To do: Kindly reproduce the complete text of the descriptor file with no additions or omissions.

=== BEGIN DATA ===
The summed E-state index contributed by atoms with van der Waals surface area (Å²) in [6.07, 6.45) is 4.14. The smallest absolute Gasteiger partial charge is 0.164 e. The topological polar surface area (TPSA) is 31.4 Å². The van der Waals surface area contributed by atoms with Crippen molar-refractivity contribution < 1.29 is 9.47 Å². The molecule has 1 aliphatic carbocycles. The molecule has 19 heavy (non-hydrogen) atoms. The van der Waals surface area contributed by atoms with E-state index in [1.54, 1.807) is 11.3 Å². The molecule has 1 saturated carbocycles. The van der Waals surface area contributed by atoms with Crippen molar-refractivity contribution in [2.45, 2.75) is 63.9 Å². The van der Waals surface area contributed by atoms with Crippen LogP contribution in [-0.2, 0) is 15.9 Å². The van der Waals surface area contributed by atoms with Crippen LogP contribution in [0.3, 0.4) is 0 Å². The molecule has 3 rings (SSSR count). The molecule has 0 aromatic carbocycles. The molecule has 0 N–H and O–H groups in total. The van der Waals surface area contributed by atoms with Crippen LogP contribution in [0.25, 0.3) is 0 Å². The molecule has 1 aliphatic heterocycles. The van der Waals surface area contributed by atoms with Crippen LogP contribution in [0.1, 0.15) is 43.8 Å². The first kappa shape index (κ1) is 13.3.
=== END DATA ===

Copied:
The summed E-state index contributed by atoms with van der Waals surface area (Å²) in [6.07, 6.45) is 4.14. The smallest absolute Gasteiger partial charge is 0.164 e. The topological polar surface area (TPSA) is 31.4 Å². The van der Waals surface area contributed by atoms with Crippen molar-refractivity contribution < 1.29 is 9.47 Å². The molecule has 1 aliphatic carbocycles. The molecule has 19 heavy (non-hydrogen) atoms. The van der Waals surface area contributed by atoms with E-state index in [1.54, 1.807) is 11.3 Å². The molecule has 1 saturated carbocycles. The van der Waals surface area contributed by atoms with Crippen molar-refractivity contribution in [2.45, 2.75) is 63.9 Å². The van der Waals surface area contributed by atoms with Crippen LogP contribution in [-0.2, 0) is 15.9 Å². The van der Waals surface area contributed by atoms with Crippen LogP contribution in [0.3, 0.4) is 0 Å². The molecule has 3 rings (SSSR count). The molecule has 0 aromatic carbocycles. The molecule has 0 N–H and O–H groups in total. The van der Waals surface area contributed by atoms with Crippen LogP contribution in [0.25, 0.3) is 0 Å². The molecule has 1 aliphatic heterocycles. The van der Waals surface area contributed by atoms with Crippen LogP contribution in [0.1, 0.15) is 43.8 Å². The first kappa shape index (κ1) is 13.3.